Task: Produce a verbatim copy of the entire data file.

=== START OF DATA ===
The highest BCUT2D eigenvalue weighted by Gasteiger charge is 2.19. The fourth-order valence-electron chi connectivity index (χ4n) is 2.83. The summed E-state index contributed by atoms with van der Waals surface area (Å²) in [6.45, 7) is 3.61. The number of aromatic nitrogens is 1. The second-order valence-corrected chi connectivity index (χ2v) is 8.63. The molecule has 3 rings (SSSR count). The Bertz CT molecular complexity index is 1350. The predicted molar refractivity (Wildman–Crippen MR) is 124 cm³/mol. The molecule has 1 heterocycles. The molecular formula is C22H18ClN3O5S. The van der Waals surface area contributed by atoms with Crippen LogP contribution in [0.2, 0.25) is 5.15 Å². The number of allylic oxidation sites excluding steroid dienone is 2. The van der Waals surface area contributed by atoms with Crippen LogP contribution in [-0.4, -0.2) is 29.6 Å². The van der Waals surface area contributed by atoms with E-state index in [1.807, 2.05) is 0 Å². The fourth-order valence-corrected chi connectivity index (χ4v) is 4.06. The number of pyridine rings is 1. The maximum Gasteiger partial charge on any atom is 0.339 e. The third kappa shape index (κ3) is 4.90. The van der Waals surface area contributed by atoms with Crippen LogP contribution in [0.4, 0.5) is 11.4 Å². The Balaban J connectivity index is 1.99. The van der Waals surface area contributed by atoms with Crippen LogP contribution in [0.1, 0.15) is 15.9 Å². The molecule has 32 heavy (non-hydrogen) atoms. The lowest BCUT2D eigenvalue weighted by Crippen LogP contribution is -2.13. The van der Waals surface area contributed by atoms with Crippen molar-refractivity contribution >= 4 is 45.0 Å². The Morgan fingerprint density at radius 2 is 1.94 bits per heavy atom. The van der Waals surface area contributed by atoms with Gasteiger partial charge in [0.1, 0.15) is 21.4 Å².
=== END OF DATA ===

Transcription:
The highest BCUT2D eigenvalue weighted by Gasteiger charge is 2.19. The fourth-order valence-electron chi connectivity index (χ4n) is 2.83. The summed E-state index contributed by atoms with van der Waals surface area (Å²) in [6.45, 7) is 3.61. The number of aromatic nitrogens is 1. The second-order valence-corrected chi connectivity index (χ2v) is 8.63. The molecule has 3 rings (SSSR count). The Bertz CT molecular complexity index is 1350. The predicted molar refractivity (Wildman–Crippen MR) is 124 cm³/mol. The molecule has 1 heterocycles. The molecular formula is C22H18ClN3O5S. The van der Waals surface area contributed by atoms with Crippen LogP contribution in [0.2, 0.25) is 5.15 Å². The number of allylic oxidation sites excluding steroid dienone is 2. The van der Waals surface area contributed by atoms with Crippen LogP contribution in [-0.4, -0.2) is 29.6 Å². The van der Waals surface area contributed by atoms with E-state index in [1.807, 2.05) is 0 Å². The fourth-order valence-corrected chi connectivity index (χ4v) is 4.06. The number of pyridine rings is 1. The maximum Gasteiger partial charge on any atom is 0.339 e. The third kappa shape index (κ3) is 4.90. The van der Waals surface area contributed by atoms with Crippen LogP contribution in [0.4, 0.5) is 11.4 Å². The Balaban J connectivity index is 1.99. The van der Waals surface area contributed by atoms with Crippen LogP contribution in [0.1, 0.15) is 15.9 Å². The molecule has 32 heavy (non-hydrogen) atoms. The lowest BCUT2D eigenvalue weighted by Crippen LogP contribution is -2.13. The van der Waals surface area contributed by atoms with Crippen molar-refractivity contribution >= 4 is 45.0 Å². The Morgan fingerprint density at radius 2 is 1.94 bits per heavy atom. The van der Waals surface area contributed by atoms with Gasteiger partial charge in [0.1, 0.15) is 21.4 Å².